Looking Into Marvel's
Long Before It Dominated The Box Office With Films Like Captain America: Civil War, Marvel Created A Slew Of B-Movie Gems With CBS
Bill Bixby and Lou Ferrigno in the 1977 adaptation of The Incredible Hulk
By Michael Sallustio
Modern Times Magazine
May 31, 2016 — It’s hard to imagine a time when Marvel wasn’t completely dominating the box office. With the recently-released Captain America: Civil War opening to stellar box office numbers and getting rave reviews, it’s safe to say that Marvel, at least on the Disney end, has pretty much got this whole cinema thing figured out. Still, despite its current success, this was not Marvel’s first attempt to popularize its roster of characters with mainstream audiences.
The 1970s was a decade when Marvel made a real push to get its characters off the comic page and into live-action programming. Marvel partnered with CBS to make this happen, and these contributions came in the form of made-for-TV movies, some of which received theater releases as well.
Currently, Spider-Man makes his first appearance in the Disney-owned Marvel Cinematic Universe in Civil War, but in 1977 he was in a made-for-TV film that served as the pilot for “The Amazing Spider-Man”, which ran for two seasons on CBS. The origin of Spider-Man is relatively consistent with what we've all come to know. Peter Parker is a student working in a laboratory and is bitten by a radioactive spider that gives him astonishing powers. In it, Spider-Man must face off against a mind controlling self-help guru who plans to extort New York City by threatening a mass suicide.
A few things are changed in this version, though. For one, there is no Uncle Ben and no “With great power… yada, yada” to guide his moral compass. Peter just happens to be a stand up gent! Also, no Mary Jane or Gwen Stacy; instead Spidey’s normal gals have been replaced by Lois Lane rip-off, Judy Tyler.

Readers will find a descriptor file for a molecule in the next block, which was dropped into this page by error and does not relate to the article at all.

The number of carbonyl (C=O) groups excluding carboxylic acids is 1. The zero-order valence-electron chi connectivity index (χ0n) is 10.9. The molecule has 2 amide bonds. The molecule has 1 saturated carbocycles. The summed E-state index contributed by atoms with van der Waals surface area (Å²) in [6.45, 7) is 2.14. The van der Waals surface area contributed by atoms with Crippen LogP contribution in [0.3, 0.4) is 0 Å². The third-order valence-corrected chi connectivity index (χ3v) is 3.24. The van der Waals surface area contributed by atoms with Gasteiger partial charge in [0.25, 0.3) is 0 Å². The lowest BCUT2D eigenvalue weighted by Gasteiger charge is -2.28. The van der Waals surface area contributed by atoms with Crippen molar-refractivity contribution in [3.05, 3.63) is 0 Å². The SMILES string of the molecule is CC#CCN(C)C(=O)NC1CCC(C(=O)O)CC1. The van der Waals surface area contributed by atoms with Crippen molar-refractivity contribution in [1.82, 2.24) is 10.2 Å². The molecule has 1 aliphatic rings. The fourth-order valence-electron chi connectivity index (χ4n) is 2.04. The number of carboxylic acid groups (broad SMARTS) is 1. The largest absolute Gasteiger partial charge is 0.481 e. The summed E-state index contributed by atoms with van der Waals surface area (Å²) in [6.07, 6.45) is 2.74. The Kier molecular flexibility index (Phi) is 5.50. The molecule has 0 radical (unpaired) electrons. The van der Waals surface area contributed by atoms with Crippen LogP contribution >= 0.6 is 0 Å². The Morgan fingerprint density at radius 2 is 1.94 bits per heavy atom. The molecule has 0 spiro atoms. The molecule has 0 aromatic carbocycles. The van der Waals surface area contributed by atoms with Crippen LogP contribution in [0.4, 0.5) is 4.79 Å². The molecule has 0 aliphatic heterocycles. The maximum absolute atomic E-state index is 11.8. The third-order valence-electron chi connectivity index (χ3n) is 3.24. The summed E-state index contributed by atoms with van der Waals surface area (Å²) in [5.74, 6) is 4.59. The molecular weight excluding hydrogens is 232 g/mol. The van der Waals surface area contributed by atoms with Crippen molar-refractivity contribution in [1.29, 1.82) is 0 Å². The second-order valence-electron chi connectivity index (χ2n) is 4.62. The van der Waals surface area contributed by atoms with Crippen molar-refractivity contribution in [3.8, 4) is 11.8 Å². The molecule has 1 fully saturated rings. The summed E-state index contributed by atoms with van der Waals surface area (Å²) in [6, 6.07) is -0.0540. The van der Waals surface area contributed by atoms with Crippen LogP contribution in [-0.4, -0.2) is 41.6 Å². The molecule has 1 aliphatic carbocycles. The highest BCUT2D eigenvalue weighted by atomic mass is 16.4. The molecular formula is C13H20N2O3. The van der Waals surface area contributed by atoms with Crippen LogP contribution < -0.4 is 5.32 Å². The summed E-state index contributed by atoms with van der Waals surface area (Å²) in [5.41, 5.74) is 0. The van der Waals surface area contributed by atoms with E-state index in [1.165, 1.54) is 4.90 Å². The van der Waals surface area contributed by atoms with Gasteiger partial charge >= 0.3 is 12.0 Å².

Nicholas Hammond, who was also one of the Von Trapp kids, plays the role of Peter. Hammond was 27 when he took the role, but don’t worry, as a college kid he doesn’t look a day over 35.
As a series, “The Amazing Spider-Man” would eventually be cancelled despite having decent ratings due to an expensive stunt budget and because CBS began to worry it would be seen as the "Superhero channel."
The Incredible Hulk (1977)
Two months after the pilot for Spider-Man, Marvel and CBS released The Incredible Hulk, which ended up spawning a television show that lasted five seasons, and for good reason. Of the CBS superhero pilots, The Incredible Hulk is clearly the superior one. Focusing more on drama than sheer spectacle, the pilot tells the story of David Banner who, plagued by the death of his girlfriend, looks to find the cause of unnatural strength in people during times of great danger. He hopes to find the reason for his own lack of strength that could have saved his girlfriend during a horrific car accident.
Unlike the titular character in The Amazing Spider-Man, so much of Banner’s driving force is steeped in his desire to atone for his shortcomings rather than some innate desire to be heroic.
Beyond that, the acting is a cut above CBS’ other offerings. Bill Bixby and Susan Sullivan are well-trained actors and Jack Colvin is fantastically weaselly as tabloid reporter Jack McGee. Even body builder Lou Ferrigno brings humanity to the Hulk similar to Boris Karloff’s Monster.
Dr. Strange (1978)